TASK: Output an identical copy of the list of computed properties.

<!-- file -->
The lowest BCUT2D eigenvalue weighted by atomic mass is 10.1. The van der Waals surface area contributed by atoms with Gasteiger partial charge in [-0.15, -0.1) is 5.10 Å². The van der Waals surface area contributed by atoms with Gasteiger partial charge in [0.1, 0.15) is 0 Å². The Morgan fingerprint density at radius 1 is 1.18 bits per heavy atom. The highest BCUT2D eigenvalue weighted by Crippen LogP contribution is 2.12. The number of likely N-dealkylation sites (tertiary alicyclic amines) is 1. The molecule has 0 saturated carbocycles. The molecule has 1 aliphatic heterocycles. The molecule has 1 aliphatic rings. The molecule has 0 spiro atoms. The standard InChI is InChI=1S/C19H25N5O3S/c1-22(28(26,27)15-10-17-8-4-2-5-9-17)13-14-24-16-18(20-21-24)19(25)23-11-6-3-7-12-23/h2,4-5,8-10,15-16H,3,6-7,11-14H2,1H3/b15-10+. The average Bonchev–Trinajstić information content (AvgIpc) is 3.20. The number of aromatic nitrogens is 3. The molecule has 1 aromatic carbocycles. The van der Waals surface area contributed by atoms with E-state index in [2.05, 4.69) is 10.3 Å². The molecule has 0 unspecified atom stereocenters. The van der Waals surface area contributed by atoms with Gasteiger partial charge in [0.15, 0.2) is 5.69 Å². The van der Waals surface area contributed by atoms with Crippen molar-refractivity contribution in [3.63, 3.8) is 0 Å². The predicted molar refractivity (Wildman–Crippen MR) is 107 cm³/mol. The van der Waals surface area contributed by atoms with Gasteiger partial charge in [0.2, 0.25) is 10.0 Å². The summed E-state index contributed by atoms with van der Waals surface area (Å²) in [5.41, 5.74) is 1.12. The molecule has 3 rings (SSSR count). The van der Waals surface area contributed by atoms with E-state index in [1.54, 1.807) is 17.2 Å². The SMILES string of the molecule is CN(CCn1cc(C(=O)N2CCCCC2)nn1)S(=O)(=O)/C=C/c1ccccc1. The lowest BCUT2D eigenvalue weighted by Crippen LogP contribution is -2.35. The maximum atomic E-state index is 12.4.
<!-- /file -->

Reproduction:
The lowest BCUT2D eigenvalue weighted by atomic mass is 10.1. The van der Waals surface area contributed by atoms with Gasteiger partial charge in [-0.15, -0.1) is 5.10 Å². The van der Waals surface area contributed by atoms with Gasteiger partial charge in [0.1, 0.15) is 0 Å². The Morgan fingerprint density at radius 1 is 1.18 bits per heavy atom. The highest BCUT2D eigenvalue weighted by Crippen LogP contribution is 2.12. The number of likely N-dealkylation sites (tertiary alicyclic amines) is 1. The molecule has 0 saturated carbocycles. The molecule has 1 aliphatic heterocycles. The molecule has 1 aliphatic rings. The molecule has 0 spiro atoms. The standard InChI is InChI=1S/C19H25N5O3S/c1-22(28(26,27)15-10-17-8-4-2-5-9-17)13-14-24-16-18(20-21-24)19(25)23-11-6-3-7-12-23/h2,4-5,8-10,15-16H,3,6-7,11-14H2,1H3/b15-10+. The average Bonchev–Trinajstić information content (AvgIpc) is 3.20. The number of aromatic nitrogens is 3. The molecule has 1 aromatic carbocycles. The van der Waals surface area contributed by atoms with E-state index in [2.05, 4.69) is 10.3 Å². The molecule has 0 unspecified atom stereocenters. The van der Waals surface area contributed by atoms with Gasteiger partial charge in [0.15, 0.2) is 5.69 Å². The van der Waals surface area contributed by atoms with Crippen molar-refractivity contribution in [3.63, 3.8) is 0 Å². The predicted molar refractivity (Wildman–Crippen MR) is 107 cm³/mol. The van der Waals surface area contributed by atoms with Gasteiger partial charge in [0.2, 0.25) is 10.0 Å². The summed E-state index contributed by atoms with van der Waals surface area (Å²) in [5.41, 5.74) is 1.12. The molecule has 3 rings (SSSR count). The van der Waals surface area contributed by atoms with E-state index in [1.54, 1.807) is 17.2 Å². The SMILES string of the molecule is CN(CCn1cc(C(=O)N2CCCCC2)nn1)S(=O)(=O)/C=C/c1ccccc1. The lowest BCUT2D eigenvalue weighted by Crippen LogP contribution is -2.35. The maximum atomic E-state index is 12.4.